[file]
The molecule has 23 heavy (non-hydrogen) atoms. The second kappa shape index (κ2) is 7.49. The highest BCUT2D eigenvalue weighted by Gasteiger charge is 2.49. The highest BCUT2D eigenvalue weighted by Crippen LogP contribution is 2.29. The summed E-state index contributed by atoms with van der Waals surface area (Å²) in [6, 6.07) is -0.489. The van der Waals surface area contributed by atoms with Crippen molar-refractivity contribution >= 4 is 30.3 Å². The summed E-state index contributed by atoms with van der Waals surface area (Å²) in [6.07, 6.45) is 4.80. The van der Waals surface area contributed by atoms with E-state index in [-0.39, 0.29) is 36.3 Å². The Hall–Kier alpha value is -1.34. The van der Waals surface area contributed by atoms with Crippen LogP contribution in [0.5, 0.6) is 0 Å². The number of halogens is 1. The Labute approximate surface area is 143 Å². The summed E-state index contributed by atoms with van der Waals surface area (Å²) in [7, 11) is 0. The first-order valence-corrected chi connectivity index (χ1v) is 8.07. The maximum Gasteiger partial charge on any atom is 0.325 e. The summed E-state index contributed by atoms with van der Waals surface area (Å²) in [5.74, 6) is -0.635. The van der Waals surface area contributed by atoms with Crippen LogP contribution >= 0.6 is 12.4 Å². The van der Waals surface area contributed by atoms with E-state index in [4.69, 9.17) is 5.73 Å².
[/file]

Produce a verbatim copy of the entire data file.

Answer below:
The molecule has 23 heavy (non-hydrogen) atoms. The second kappa shape index (κ2) is 7.49. The highest BCUT2D eigenvalue weighted by Gasteiger charge is 2.49. The highest BCUT2D eigenvalue weighted by Crippen LogP contribution is 2.29. The summed E-state index contributed by atoms with van der Waals surface area (Å²) in [6, 6.07) is -0.489. The van der Waals surface area contributed by atoms with Crippen molar-refractivity contribution >= 4 is 30.3 Å². The summed E-state index contributed by atoms with van der Waals surface area (Å²) in [6.07, 6.45) is 4.80. The van der Waals surface area contributed by atoms with E-state index in [-0.39, 0.29) is 36.3 Å². The Hall–Kier alpha value is -1.34. The van der Waals surface area contributed by atoms with Crippen LogP contribution in [0.5, 0.6) is 0 Å². The number of halogens is 1. The Labute approximate surface area is 143 Å². The summed E-state index contributed by atoms with van der Waals surface area (Å²) in [7, 11) is 0. The first-order valence-corrected chi connectivity index (χ1v) is 8.07. The maximum Gasteiger partial charge on any atom is 0.325 e. The summed E-state index contributed by atoms with van der Waals surface area (Å²) in [5.74, 6) is -0.635. The van der Waals surface area contributed by atoms with Crippen LogP contribution >= 0.6 is 12.4 Å². The van der Waals surface area contributed by atoms with E-state index in [4.69, 9.17) is 5.73 Å².